A defining feature of Idaho Falls is the Snake River carving through its center, both a barrier and an incredible opportunity. The city of Idaho Falls and many collaborators emphasized the latter in the redevelopment of a quarter mile of derelict and dangerous riverbank into a year-round amenity. The resulting park provides outdoors access through walking paths, flower gardens, an amphitheater, picnic areas, fishing piers and improved Snake River Greenbelt connectivity. The project provides a range of benefits—it enhances the riparian environment, creates a community gathering point and complements the recent economic investment in the nearby Taylor’s Crossing and Snake River Landing redevelopments.
Mixed Use Award
Surel Mitchell gave generously to her friends, her art and her community, and this legacy of giving continues with Surel’s Place. Surel was a visual artist who was an early artistic pioneer in Garden City, building a modern home in 1998 among trailers near the greenbelt and Boise River. She served on the city’s Planning and Zoning Commission, the Comprehensive Plan Committee and its first Arts Commission, promoting the establishment of a “Live-Work-Create” overlay zone in 2007. The district overturns traditional zoning’s separation of residential and commercial land uses and allows owners the option to live, work and create on a single property. The change has encouraged all manner of artistic, industrial and other small commercial businesses to flourish in Garden City.
A bridge may be a metaphor for smart growth, but in this case it’s also an example. Spanning the Boise River west of Boise, the bicycle/pedestrian West Bridge joins the greenbelt in Garden City on the north to a new greenbelt portion in unincorporated Ada County on the south. Prior to construction, the nearest river crossing was 3.7 miles away and includes motorized traffic. Technically two bridges and other landscape work, the project required layers of public-private collaboration, more than five years of planning and funding from many different sources. It provides accessible opportunities for fishing, birdwatching and other outdoor activities and it should encourage new compact development nearby. The jury highlighted the vital link in the transportation network and voiced hope that the bridge will encourage the development of a future greenbelt connection on the north to the existing greenbelt in Eagle.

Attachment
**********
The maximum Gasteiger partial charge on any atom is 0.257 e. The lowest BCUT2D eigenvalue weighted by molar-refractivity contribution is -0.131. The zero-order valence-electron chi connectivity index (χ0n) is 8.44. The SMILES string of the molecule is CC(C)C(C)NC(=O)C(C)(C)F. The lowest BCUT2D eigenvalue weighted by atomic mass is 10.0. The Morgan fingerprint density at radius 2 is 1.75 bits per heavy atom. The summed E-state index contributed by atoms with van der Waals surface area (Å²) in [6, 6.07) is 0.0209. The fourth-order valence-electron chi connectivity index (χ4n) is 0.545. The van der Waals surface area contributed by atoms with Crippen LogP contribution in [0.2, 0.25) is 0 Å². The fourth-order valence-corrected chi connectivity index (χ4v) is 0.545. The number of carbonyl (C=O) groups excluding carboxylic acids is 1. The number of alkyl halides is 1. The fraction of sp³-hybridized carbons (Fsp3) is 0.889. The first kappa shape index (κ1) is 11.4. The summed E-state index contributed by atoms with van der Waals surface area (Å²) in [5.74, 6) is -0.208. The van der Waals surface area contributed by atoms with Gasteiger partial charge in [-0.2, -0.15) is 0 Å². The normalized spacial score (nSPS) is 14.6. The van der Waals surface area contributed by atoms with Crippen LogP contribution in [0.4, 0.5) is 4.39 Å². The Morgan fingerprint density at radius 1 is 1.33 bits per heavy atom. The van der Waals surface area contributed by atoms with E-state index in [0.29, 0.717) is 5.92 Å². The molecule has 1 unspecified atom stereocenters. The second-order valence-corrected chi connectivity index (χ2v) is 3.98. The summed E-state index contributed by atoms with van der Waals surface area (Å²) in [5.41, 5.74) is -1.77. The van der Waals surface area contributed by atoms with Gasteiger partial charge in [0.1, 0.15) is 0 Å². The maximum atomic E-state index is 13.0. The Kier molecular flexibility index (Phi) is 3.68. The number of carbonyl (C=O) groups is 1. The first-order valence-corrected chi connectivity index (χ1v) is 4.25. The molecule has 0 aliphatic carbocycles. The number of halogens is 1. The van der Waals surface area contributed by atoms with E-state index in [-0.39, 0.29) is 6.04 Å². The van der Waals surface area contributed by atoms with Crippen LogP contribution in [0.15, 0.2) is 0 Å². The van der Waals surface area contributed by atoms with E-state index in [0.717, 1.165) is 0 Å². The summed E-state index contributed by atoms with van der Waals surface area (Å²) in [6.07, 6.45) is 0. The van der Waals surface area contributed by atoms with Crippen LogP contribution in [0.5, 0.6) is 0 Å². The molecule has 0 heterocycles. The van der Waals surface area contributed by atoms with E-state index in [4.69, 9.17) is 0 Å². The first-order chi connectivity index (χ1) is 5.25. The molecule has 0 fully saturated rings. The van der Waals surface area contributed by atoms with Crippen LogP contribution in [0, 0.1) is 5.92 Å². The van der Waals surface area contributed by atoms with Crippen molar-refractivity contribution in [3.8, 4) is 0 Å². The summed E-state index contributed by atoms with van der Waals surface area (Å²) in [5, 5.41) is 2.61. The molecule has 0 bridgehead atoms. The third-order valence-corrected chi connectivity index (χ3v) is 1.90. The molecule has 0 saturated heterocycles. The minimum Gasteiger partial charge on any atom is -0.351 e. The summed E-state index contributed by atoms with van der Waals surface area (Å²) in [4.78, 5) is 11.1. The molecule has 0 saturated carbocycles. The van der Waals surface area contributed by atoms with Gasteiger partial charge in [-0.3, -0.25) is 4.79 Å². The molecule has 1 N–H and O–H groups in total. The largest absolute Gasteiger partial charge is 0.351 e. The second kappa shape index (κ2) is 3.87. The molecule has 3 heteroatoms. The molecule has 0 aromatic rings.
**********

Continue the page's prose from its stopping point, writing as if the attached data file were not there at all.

27th Street, Main Street to State Street
The Ada County Highway District’s improvements to 27th Street in the West End accomplished a number of transportation and community goals, especially making the street safer and more accommodating for all users, including pedestrians and bicyclists. With the nearby 2013 Grow Smart Award-winning Whitewater Park Boulevard capturing much of the through traffic, 27th Street has returned to a neighborhood street that no longer splits the neighborhood in two. Now much safer to cross, it better connects the east and west halves of the neighborhood and the commercial uses at State and Main streets with homes, schools, offices, churches and markets in the middle.
Charles Hummel Award
Growing up in Boise, Nancy Chaney says she thought walking to school was “normal” and knew the best bike routes to her friends’ houses and the neighborhood grocery store. She was interested in smart growth “before Smart Growth had a name.” After degrees in nursing and psychology from Boise State University, marriage, kids and years in healthcare, science and nonprofit work, she returned to school at the University of Idaho and completed a master’s in environmental science in 2002. She was interested in the integration of built environments with landscapes and the people who inhabit them. The program sharpened her understanding of smart growth principles, and, she says, “That knowledge proved invaluable when I became an elected official.” Nancy has served as a city council member for the city of Moscow, and was elected mayor for two terms.